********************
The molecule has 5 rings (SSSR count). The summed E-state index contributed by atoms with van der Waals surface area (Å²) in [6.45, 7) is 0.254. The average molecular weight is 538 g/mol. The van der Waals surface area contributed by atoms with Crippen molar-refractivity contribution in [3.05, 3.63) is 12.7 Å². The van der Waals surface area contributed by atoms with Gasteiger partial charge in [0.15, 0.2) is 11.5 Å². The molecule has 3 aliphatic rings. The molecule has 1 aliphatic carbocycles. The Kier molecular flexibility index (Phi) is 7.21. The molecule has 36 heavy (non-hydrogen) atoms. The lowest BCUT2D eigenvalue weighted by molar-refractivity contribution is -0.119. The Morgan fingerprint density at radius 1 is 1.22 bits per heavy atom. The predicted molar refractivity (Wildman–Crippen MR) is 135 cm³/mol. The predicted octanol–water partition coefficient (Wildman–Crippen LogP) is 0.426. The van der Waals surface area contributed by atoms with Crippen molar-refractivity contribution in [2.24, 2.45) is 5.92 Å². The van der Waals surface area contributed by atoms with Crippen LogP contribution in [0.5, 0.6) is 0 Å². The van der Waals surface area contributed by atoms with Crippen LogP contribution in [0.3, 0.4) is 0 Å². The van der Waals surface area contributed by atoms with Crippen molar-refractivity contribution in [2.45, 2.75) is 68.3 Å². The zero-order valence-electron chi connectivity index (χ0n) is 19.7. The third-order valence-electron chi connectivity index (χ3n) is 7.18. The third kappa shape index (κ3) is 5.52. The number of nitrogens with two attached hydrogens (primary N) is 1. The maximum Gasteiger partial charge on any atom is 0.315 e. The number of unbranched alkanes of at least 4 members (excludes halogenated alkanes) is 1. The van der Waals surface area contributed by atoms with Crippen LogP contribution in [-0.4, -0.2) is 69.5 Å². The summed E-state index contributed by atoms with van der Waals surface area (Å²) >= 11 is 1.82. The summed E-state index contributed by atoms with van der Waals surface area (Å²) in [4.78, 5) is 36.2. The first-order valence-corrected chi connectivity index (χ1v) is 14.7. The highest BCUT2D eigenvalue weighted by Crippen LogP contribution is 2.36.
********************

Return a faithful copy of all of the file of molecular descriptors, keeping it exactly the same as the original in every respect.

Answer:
The molecule has 5 rings (SSSR count). The summed E-state index contributed by atoms with van der Waals surface area (Å²) in [6.45, 7) is 0.254. The average molecular weight is 538 g/mol. The van der Waals surface area contributed by atoms with Crippen molar-refractivity contribution in [3.05, 3.63) is 12.7 Å². The van der Waals surface area contributed by atoms with Gasteiger partial charge in [0.15, 0.2) is 11.5 Å². The molecule has 3 aliphatic rings. The molecule has 1 aliphatic carbocycles. The Kier molecular flexibility index (Phi) is 7.21. The molecule has 36 heavy (non-hydrogen) atoms. The lowest BCUT2D eigenvalue weighted by molar-refractivity contribution is -0.119. The Morgan fingerprint density at radius 1 is 1.22 bits per heavy atom. The predicted molar refractivity (Wildman–Crippen MR) is 135 cm³/mol. The predicted octanol–water partition coefficient (Wildman–Crippen LogP) is 0.426. The van der Waals surface area contributed by atoms with Crippen molar-refractivity contribution in [2.24, 2.45) is 5.92 Å². The van der Waals surface area contributed by atoms with Crippen LogP contribution in [0.5, 0.6) is 0 Å². The van der Waals surface area contributed by atoms with Crippen LogP contribution in [0.3, 0.4) is 0 Å². The van der Waals surface area contributed by atoms with Crippen molar-refractivity contribution in [2.45, 2.75) is 68.3 Å². The zero-order valence-electron chi connectivity index (χ0n) is 19.7. The third-order valence-electron chi connectivity index (χ3n) is 7.18. The third kappa shape index (κ3) is 5.52. The number of nitrogens with two attached hydrogens (primary N) is 1. The maximum Gasteiger partial charge on any atom is 0.315 e. The number of unbranched alkanes of at least 4 members (excludes halogenated alkanes) is 1. The van der Waals surface area contributed by atoms with Crippen LogP contribution in [-0.4, -0.2) is 69.5 Å². The summed E-state index contributed by atoms with van der Waals surface area (Å²) >= 11 is 1.82. The summed E-state index contributed by atoms with van der Waals surface area (Å²) in [4.78, 5) is 36.2. The first-order valence-corrected chi connectivity index (χ1v) is 14.7. The highest BCUT2D eigenvalue weighted by Crippen LogP contribution is 2.36.